Are the occupation profiles supposed to be comprehensive?
The Classification’s occupation profiles are detailed but not fully comprehensive, as granular-level detail can make it harder to recognise common and transferable skills.
How does it relate to ANZSCO?
The Australian Skills Classification complements the Australian and New Zealand Standard Classification of Occupations (ANZSCO).
How is this different to the other frameworks out there?
The Classification draws on a range of data sources and covers 600 occupations. Because it is regularly updated, the Classification will assist in picking up new and emerging skills and jobs more readily, compared to occupational frameworks or training packages with slower update cycles.
The breadth of the Classification also means it offers a common language of skills, enabling stakeholders to identify and articulate skills using a comprehensive and universal taxonomy.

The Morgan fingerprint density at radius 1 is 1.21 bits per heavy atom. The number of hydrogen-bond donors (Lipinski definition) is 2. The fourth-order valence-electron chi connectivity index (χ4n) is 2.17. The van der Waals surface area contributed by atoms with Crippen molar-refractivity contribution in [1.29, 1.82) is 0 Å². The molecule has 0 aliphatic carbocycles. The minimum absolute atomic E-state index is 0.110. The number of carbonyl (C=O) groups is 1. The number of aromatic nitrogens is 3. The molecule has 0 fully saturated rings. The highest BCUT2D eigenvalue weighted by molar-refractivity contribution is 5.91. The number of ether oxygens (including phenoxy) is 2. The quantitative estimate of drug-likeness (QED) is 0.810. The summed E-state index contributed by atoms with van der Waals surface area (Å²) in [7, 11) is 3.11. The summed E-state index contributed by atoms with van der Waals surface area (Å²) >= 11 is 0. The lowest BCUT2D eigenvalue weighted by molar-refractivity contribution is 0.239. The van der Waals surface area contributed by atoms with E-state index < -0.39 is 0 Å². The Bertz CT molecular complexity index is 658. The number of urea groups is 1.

The Classification identifies key skills attached to an occupation. This is to highlight common and transferable skills across occupations.
While organisational or sector-specific taxonomies often include granular-level profiles, fine-detail in an economy-wide classification emphasises the differences between occupations. Instead, the purpose of the Classification is to reveal the relationships – and potential transferability – of specialist tasks across occupations.
Who can provide feedback?
The National Skills Commission welcomes feedback from all stakeholders.
I have feedback, how do I provide it?
Please visit the National Skills Commission website to access the feedback form.
How will my feedback be used?
The National Skills Commission will engage with appropriate stakeholders to improve the occupation profiles and conduct further consultations to obtain more comprehensive feedback and data.
When will the next Classification release happen?
It is expected that a new release of the Classification will occur around every six months.